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Burst-and-coast swimming is not always energetically beneficial in fish (Hemigrammus bleheri)
Ashraf, I.; Van Wassenbergh, S.; Verma, S. (2021). Burst-and-coast swimming is not always energetically beneficial in fish (Hemigrammus bleheri). Bioinspiration & Biomimetics 16(1): 016002.
In: Bioinspiration & Biomimetics. IOP PUBLISHING LTD: Bristol. ISSN 1748-3182; e-ISSN 1748-3190, more
Peer reviewed article  

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    Hemigrammus bleheri
Author keywords
    fish swimming; intermittent locomotion; burst and coast swimming; flow sensing; energy efficiency

Authors  Top 
  • Ashraf, I.
  • Van Wassenbergh, S., more
  • Verma, S.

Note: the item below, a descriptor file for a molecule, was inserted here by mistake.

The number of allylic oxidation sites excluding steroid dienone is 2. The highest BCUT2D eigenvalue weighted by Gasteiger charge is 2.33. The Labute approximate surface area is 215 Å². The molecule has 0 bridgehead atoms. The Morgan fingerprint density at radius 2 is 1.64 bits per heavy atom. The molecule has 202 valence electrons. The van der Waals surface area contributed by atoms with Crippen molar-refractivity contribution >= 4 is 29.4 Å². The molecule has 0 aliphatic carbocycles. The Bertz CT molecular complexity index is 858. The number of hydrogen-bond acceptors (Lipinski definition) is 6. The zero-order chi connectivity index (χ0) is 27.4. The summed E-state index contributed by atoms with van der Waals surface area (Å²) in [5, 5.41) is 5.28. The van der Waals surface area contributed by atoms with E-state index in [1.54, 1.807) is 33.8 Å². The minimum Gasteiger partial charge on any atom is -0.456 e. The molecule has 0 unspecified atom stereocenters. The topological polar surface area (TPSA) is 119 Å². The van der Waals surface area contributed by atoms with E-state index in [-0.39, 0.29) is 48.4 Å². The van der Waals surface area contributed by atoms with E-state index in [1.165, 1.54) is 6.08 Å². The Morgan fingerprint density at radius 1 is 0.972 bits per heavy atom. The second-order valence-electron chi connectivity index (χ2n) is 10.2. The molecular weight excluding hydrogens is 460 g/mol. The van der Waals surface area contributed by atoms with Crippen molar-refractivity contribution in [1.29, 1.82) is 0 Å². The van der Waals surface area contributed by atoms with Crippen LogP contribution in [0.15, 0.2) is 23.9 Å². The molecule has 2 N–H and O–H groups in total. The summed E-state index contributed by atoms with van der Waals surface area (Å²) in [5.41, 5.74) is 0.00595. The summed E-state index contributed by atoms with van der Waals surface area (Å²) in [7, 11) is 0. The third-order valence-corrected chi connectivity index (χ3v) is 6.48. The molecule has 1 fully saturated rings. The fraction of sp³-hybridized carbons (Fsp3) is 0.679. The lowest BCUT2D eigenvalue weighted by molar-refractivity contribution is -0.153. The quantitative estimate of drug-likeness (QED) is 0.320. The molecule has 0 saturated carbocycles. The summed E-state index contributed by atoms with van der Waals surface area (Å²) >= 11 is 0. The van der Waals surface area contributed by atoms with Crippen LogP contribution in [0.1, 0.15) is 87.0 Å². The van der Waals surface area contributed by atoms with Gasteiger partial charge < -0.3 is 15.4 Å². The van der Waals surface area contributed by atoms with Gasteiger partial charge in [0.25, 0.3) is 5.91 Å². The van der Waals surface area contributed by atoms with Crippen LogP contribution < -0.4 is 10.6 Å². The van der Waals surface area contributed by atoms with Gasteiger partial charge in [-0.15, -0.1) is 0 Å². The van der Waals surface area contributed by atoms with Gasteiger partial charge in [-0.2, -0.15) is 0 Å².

Burst-and-coast swimming is an intermittent mode of locomotion used by various fish species. The intermittent gait has been associated with certain advantages such as stabilizing the visual field, improved sensing ability, and reduced energy expenditure. We investigate burst-coast swimming in rummy nose tetra fish (Hemigrammus bleheri) using a combination of experimental data and numerical simulations. The experiments were performed in a shallow water channel where the tetra fish swam against an imposed inflow. High speed video recordings of the fish were digitized to extract the undulatory kinematics at various swimming speeds. The kinematics data were then used in Navier–Stokes simulations to prescribe the undulatory motion for three-dimensional geometrical models of the fish. The resulting steady-state speeds of the simulated self-propelled swimmers agree well with the speeds observed experimentally. We examine the power requirements for various realistic swimming modes, which indicate that it is possible to use continuous swimming gaits that require considerably less mechanical energy than intermittent burst-coast modes at comparable speeds. The higher energetic cost of burst-coast swimming suggests that the primary purpose of intermittent swimming may not be to conserve energy, but it may instead be related to a combination of other functional aspects such as improved sensing and the likely existence of a minimum tail-beat frequency. Importantly, using sinusoidal traveling waves to generate intermittent and continuous kinematics, instead of using experiment-based kinematics, results in comparable power requirements for the two swimming modes.

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